“From the moment when people are no longer sure that they have a soul or that the body will regain life, it is perhaps necessary to give much more attention to the dead body, which is ultimately the only trace of our existence in the world and in language.” Cinema enters into Michel Foucault’s reflection as its natural consequence. The mortal remains captured forever (or almost) by the lens remain as perhaps the only trace of our existence. And today this trace appears more intangible than ever, or perhaps only more mysterious because digital formats do not allow it to be identified, even when held up against the light. The interrogation of death in Forty Years from Yesterday or the investigation into the origin of the universe in The Unity of All Things are part of that horizon that the French philosopher defined as the space of heterotopias.

The written page and the curve of the body. The text and its interpretation. Or its distortion. In Bressane the system of interpretations, references, symbols is as complex as this singular shot appears pure. An outline against a black background draws a bold trajectory with the light that cuts across from the side. Josie Antello, who has acted for Bressane in Cleopatra and Filme de Amor, incarnates his anti-naturalistic, experimental, materialist cinema. A cinema that breaks with convention, that plays at provoking the viewer, that takes possession of a language in which words and images can keep parallel paths or fling themselves at each other.

Educação Sentimental – Julio Bressane

Educação Sentimental – Julio Bressane


In the long Russian winter, the nights are clear and interminable. There is a sense of eternity emanating from this frame, as though even the smoke was crystalized in the surrounding cold. The invitation is to look beyond the post-industrial landscape, with pale blue notes that recall some science fiction. This is what Benny Jaberg has done, as he films an unusual trio of Russians who, in the warmth of a home, wonder about the visionary power inherent in vodka.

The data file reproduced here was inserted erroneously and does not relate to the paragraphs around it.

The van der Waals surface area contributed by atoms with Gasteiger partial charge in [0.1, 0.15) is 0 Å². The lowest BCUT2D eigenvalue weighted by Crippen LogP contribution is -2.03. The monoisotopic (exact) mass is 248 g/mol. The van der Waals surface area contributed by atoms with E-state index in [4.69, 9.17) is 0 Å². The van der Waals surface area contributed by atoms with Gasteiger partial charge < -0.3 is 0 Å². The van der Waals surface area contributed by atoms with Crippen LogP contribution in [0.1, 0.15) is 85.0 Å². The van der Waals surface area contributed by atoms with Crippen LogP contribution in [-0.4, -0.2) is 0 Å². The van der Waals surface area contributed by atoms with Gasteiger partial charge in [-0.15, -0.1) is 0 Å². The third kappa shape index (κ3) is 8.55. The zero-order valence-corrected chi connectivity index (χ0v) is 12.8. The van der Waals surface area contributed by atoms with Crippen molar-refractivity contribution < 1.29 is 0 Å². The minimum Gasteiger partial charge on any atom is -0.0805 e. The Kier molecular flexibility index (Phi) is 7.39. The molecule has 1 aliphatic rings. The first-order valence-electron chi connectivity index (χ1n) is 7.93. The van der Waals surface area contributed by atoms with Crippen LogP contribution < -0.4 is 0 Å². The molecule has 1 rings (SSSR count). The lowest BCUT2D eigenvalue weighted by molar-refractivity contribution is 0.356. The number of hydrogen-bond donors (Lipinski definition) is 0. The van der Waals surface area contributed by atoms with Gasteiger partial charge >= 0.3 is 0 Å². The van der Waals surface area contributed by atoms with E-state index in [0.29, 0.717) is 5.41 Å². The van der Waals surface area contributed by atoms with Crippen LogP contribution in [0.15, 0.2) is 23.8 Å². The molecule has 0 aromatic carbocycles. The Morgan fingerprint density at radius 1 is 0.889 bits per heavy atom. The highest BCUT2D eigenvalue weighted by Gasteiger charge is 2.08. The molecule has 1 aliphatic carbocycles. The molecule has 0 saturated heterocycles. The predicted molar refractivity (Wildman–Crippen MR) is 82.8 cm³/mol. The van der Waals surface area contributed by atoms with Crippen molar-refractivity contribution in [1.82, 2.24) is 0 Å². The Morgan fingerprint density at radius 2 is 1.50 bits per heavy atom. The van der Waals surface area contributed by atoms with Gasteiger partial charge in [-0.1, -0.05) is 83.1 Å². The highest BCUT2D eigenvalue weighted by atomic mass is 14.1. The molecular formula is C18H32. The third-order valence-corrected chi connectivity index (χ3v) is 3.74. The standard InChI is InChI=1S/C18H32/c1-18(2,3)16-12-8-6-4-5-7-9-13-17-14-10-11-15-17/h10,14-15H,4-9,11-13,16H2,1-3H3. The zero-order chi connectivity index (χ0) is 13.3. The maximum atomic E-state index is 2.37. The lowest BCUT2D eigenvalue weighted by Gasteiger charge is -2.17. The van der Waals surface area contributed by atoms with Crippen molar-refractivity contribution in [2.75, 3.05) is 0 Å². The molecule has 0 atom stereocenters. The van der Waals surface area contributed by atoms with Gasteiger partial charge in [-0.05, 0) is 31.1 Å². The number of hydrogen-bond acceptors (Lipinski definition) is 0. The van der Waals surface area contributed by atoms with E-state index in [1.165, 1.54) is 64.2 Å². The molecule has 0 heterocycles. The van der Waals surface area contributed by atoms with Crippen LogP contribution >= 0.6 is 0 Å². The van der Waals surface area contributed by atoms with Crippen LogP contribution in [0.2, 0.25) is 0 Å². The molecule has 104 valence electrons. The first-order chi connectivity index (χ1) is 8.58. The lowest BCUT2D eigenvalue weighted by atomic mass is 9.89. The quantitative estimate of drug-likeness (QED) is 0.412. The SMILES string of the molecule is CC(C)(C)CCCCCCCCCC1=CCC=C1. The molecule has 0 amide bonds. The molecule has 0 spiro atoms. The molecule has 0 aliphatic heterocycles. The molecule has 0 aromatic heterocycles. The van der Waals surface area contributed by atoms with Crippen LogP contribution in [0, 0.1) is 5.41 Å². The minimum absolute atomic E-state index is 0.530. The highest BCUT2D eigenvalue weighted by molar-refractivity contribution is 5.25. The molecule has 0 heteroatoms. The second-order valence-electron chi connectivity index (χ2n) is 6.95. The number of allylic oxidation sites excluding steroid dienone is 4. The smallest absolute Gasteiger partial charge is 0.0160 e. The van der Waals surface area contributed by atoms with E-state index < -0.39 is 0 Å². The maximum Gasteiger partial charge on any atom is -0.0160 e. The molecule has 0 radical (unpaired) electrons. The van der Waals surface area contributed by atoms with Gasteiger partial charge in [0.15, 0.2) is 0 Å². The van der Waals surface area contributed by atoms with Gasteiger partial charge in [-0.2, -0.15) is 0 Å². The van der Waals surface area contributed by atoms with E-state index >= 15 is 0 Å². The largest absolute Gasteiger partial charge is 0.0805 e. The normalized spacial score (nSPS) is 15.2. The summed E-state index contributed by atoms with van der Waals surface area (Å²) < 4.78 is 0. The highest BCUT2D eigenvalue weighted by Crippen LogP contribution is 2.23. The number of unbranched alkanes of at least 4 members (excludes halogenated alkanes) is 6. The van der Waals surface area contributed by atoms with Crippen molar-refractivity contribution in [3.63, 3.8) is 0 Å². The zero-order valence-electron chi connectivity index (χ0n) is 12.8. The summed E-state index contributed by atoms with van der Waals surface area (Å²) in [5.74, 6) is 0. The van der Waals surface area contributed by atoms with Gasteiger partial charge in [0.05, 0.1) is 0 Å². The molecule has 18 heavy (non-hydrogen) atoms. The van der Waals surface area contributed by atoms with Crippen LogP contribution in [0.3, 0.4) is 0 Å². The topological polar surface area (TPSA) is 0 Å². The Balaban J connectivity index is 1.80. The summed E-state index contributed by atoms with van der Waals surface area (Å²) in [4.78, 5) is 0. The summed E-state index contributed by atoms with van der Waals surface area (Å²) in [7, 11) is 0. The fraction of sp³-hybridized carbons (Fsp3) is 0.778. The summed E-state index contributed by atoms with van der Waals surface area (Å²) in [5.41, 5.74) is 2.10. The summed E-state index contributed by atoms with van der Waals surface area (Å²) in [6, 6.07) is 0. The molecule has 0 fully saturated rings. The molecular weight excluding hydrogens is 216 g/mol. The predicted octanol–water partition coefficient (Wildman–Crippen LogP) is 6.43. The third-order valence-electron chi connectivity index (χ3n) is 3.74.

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Fermo immagine – Day 7

<em>Mary, Queen of Scots</em> – Thomas Imbach

Mary, Queen of Scots – Thomas Imbach

“Information is not memory. It is not for memory that it accumulates; it labours only for its own profit. And this profit is that everything is immediately forgotten for the affirmation of the sole abstract truth of the present.” I’m quoting these words of Jacques Rancière as an introduction to one of the most unclassifiable films of this program, El futuro. The future in question is imagined on an evening in 1982, when euphoria swept through Spain following dramatic political change. Now, 30 years on, what remains of that festive evening in an ordinary flat?

Born in 1938, Artavazd Pelechian has made a body of work that is often cited but rarely seen. Defined as documentaries out of convenience, his short films are visual poems that exalt the filmed subjects through a unique use of montages. His films have a purity, with no dialogue, no actors, no script, films in which the rhythm constructs the narrative. Whether linked to his native Armenia (Menk) or adventures in space (Mer dare), Pelechian’s films transcend and heighten realistic facts.

Her gaze lost beyond the horizon, her hair tangled by the wind, the young Queen Mary has withdrawn into an indecipherable expression in the same way that she has wrapped her body in a ruby-red cloak. The surrounding sea, like a prison, enhances the sense of encirclement. The tragic rise and fall of Mary, recounted by an outstanding storyteller like Stefan Zweig and retold with a “modernist” mise-en-scène by Thomas Imbach, is caught in a moment of transition, which is at the same time strongly symbolic.